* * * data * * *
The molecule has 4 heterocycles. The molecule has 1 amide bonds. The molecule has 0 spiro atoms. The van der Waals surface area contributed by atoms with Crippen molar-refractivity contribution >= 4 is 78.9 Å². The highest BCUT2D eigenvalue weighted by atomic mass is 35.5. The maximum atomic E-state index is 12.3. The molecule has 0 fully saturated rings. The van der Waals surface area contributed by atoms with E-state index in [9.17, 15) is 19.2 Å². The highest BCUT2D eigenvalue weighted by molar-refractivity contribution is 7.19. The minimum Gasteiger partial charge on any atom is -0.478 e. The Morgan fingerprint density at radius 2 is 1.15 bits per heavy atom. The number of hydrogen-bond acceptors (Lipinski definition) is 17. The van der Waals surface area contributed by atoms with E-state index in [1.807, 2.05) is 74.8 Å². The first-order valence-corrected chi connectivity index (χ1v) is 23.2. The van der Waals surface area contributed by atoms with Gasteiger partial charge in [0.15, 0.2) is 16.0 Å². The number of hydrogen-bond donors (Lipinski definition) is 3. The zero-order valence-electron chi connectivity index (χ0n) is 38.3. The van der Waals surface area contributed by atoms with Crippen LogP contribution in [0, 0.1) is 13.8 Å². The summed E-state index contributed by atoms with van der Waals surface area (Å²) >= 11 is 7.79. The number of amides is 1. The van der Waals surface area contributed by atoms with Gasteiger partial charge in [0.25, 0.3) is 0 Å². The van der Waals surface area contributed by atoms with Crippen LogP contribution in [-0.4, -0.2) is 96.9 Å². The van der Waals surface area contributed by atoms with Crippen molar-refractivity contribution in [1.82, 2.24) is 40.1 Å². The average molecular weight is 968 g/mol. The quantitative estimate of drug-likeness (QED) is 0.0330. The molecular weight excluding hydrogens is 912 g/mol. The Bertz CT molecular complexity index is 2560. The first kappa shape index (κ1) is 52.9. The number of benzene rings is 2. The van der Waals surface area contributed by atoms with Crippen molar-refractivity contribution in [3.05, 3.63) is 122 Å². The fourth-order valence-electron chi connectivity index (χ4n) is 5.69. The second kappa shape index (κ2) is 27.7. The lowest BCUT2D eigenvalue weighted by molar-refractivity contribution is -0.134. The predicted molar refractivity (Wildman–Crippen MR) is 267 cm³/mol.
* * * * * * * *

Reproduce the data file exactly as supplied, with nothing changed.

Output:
The molecule has 4 heterocycles. The molecule has 1 amide bonds. The molecule has 0 spiro atoms. The van der Waals surface area contributed by atoms with Crippen molar-refractivity contribution >= 4 is 78.9 Å². The highest BCUT2D eigenvalue weighted by atomic mass is 35.5. The maximum atomic E-state index is 12.3. The molecule has 0 fully saturated rings. The van der Waals surface area contributed by atoms with E-state index in [9.17, 15) is 19.2 Å². The highest BCUT2D eigenvalue weighted by molar-refractivity contribution is 7.19. The minimum Gasteiger partial charge on any atom is -0.478 e. The Morgan fingerprint density at radius 2 is 1.15 bits per heavy atom. The number of hydrogen-bond acceptors (Lipinski definition) is 17. The van der Waals surface area contributed by atoms with E-state index in [1.807, 2.05) is 74.8 Å². The first-order valence-corrected chi connectivity index (χ1v) is 23.2. The van der Waals surface area contributed by atoms with Gasteiger partial charge in [0.15, 0.2) is 16.0 Å². The number of hydrogen-bond donors (Lipinski definition) is 3. The zero-order valence-electron chi connectivity index (χ0n) is 38.3. The van der Waals surface area contributed by atoms with Crippen LogP contribution in [0, 0.1) is 13.8 Å². The summed E-state index contributed by atoms with van der Waals surface area (Å²) >= 11 is 7.79. The number of amides is 1. The van der Waals surface area contributed by atoms with Gasteiger partial charge in [0.25, 0.3) is 0 Å². The van der Waals surface area contributed by atoms with Crippen LogP contribution in [-0.4, -0.2) is 96.9 Å². The van der Waals surface area contributed by atoms with Crippen molar-refractivity contribution in [1.82, 2.24) is 40.1 Å². The average molecular weight is 968 g/mol. The quantitative estimate of drug-likeness (QED) is 0.0330. The molecular weight excluding hydrogens is 912 g/mol. The Bertz CT molecular complexity index is 2560. The first kappa shape index (κ1) is 52.9. The number of benzene rings is 2. The van der Waals surface area contributed by atoms with Crippen molar-refractivity contribution in [3.05, 3.63) is 122 Å². The fourth-order valence-electron chi connectivity index (χ4n) is 5.69. The second kappa shape index (κ2) is 27.7. The lowest BCUT2D eigenvalue weighted by molar-refractivity contribution is -0.134. The predicted molar refractivity (Wildman–Crippen MR) is 267 cm³/mol.